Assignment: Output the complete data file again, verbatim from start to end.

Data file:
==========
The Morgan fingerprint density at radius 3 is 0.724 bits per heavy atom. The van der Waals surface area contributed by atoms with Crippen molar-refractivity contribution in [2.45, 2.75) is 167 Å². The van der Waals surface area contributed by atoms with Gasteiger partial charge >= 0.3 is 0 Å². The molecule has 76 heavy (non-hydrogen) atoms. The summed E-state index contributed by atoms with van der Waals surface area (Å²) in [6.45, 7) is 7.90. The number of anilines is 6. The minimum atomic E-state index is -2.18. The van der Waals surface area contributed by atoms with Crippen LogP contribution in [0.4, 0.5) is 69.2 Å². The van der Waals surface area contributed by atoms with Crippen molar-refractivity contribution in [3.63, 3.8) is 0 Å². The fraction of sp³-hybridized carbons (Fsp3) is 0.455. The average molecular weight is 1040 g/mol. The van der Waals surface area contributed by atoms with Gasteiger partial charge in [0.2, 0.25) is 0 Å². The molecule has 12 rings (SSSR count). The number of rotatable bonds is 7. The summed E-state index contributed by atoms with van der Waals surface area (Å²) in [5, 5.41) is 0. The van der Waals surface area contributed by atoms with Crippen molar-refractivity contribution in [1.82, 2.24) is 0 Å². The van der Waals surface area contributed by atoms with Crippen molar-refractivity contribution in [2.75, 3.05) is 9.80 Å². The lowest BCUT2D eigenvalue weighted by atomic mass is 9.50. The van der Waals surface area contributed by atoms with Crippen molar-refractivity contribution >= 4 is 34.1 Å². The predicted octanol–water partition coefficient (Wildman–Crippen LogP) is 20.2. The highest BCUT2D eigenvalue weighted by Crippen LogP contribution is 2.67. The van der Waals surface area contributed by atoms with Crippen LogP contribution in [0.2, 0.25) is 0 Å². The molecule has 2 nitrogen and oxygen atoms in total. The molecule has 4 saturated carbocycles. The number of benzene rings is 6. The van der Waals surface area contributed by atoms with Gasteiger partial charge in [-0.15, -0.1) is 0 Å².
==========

The Morgan fingerprint density at radius 3 is 0.724 bits per heavy atom. The van der Waals surface area contributed by atoms with Crippen molar-refractivity contribution in [2.45, 2.75) is 167 Å². The van der Waals surface area contributed by atoms with Gasteiger partial charge >= 0.3 is 0 Å². The molecule has 76 heavy (non-hydrogen) atoms. The summed E-state index contributed by atoms with van der Waals surface area (Å²) in [6.45, 7) is 7.90. The number of anilines is 6. The minimum atomic E-state index is -2.18. The van der Waals surface area contributed by atoms with Crippen LogP contribution in [0.4, 0.5) is 69.2 Å². The van der Waals surface area contributed by atoms with Crippen molar-refractivity contribution in [3.63, 3.8) is 0 Å². The fraction of sp³-hybridized carbons (Fsp3) is 0.455. The average molecular weight is 1040 g/mol. The van der Waals surface area contributed by atoms with Gasteiger partial charge in [0.2, 0.25) is 0 Å². The molecule has 12 rings (SSSR count). The number of rotatable bonds is 7. The summed E-state index contributed by atoms with van der Waals surface area (Å²) in [5, 5.41) is 0. The van der Waals surface area contributed by atoms with Crippen molar-refractivity contribution in [1.82, 2.24) is 0 Å². The van der Waals surface area contributed by atoms with Crippen molar-refractivity contribution in [2.75, 3.05) is 9.80 Å². The lowest BCUT2D eigenvalue weighted by atomic mass is 9.50. The van der Waals surface area contributed by atoms with Crippen molar-refractivity contribution >= 4 is 34.1 Å². The predicted octanol–water partition coefficient (Wildman–Crippen LogP) is 20.2. The highest BCUT2D eigenvalue weighted by Crippen LogP contribution is 2.67. The van der Waals surface area contributed by atoms with Crippen LogP contribution in [0.2, 0.25) is 0 Å². The molecule has 2 nitrogen and oxygen atoms in total. The molecule has 4 saturated carbocycles. The number of benzene rings is 6. The van der Waals surface area contributed by atoms with Gasteiger partial charge in [-0.15, -0.1) is 0 Å².